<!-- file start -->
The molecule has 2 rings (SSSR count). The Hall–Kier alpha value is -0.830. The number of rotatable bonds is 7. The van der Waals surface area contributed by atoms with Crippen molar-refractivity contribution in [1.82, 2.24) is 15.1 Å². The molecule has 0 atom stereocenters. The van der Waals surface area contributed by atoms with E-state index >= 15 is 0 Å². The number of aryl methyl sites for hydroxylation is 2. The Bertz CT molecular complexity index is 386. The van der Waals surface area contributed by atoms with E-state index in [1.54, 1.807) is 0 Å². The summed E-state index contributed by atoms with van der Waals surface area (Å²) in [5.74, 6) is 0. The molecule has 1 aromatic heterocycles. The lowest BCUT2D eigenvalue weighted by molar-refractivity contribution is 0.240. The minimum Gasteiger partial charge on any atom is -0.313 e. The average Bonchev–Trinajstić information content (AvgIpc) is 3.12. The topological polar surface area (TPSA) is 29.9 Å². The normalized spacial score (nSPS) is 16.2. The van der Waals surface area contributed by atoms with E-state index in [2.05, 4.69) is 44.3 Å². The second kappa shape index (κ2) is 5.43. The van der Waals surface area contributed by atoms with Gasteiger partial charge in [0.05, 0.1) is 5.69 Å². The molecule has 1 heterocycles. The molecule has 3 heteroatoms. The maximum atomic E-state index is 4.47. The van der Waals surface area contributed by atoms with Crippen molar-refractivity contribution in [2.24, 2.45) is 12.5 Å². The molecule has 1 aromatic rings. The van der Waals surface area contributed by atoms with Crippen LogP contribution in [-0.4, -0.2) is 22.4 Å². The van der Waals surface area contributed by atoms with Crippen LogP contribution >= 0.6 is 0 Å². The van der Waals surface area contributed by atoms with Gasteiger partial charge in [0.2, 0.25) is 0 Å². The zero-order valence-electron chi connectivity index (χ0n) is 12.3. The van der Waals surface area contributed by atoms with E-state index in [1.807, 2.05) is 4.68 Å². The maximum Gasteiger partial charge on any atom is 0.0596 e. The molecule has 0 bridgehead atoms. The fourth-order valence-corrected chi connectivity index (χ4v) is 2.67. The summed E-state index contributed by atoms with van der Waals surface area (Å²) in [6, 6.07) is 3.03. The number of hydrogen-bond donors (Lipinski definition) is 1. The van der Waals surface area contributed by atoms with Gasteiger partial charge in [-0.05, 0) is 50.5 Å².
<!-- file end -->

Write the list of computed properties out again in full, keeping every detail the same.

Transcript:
The molecule has 2 rings (SSSR count). The Hall–Kier alpha value is -0.830. The number of rotatable bonds is 7. The van der Waals surface area contributed by atoms with Crippen molar-refractivity contribution in [1.82, 2.24) is 15.1 Å². The molecule has 0 atom stereocenters. The van der Waals surface area contributed by atoms with E-state index >= 15 is 0 Å². The number of aryl methyl sites for hydroxylation is 2. The Bertz CT molecular complexity index is 386. The van der Waals surface area contributed by atoms with E-state index in [1.54, 1.807) is 0 Å². The summed E-state index contributed by atoms with van der Waals surface area (Å²) in [5.74, 6) is 0. The molecule has 1 aromatic heterocycles. The lowest BCUT2D eigenvalue weighted by molar-refractivity contribution is 0.240. The minimum Gasteiger partial charge on any atom is -0.313 e. The average Bonchev–Trinajstić information content (AvgIpc) is 3.12. The topological polar surface area (TPSA) is 29.9 Å². The normalized spacial score (nSPS) is 16.2. The van der Waals surface area contributed by atoms with E-state index in [2.05, 4.69) is 44.3 Å². The second kappa shape index (κ2) is 5.43. The van der Waals surface area contributed by atoms with Gasteiger partial charge in [0.05, 0.1) is 5.69 Å². The molecule has 1 heterocycles. The molecule has 3 heteroatoms. The maximum atomic E-state index is 4.47. The van der Waals surface area contributed by atoms with Crippen molar-refractivity contribution in [2.24, 2.45) is 12.5 Å². The molecule has 1 aromatic rings. The van der Waals surface area contributed by atoms with Crippen LogP contribution in [-0.4, -0.2) is 22.4 Å². The van der Waals surface area contributed by atoms with Crippen LogP contribution >= 0.6 is 0 Å². The van der Waals surface area contributed by atoms with Gasteiger partial charge in [0.2, 0.25) is 0 Å². The zero-order valence-electron chi connectivity index (χ0n) is 12.3. The van der Waals surface area contributed by atoms with E-state index in [1.807, 2.05) is 4.68 Å². The maximum Gasteiger partial charge on any atom is 0.0596 e. The molecule has 0 bridgehead atoms. The fourth-order valence-corrected chi connectivity index (χ4v) is 2.67. The summed E-state index contributed by atoms with van der Waals surface area (Å²) in [6, 6.07) is 3.03. The number of hydrogen-bond donors (Lipinski definition) is 1. The van der Waals surface area contributed by atoms with Gasteiger partial charge in [-0.05, 0) is 50.5 Å².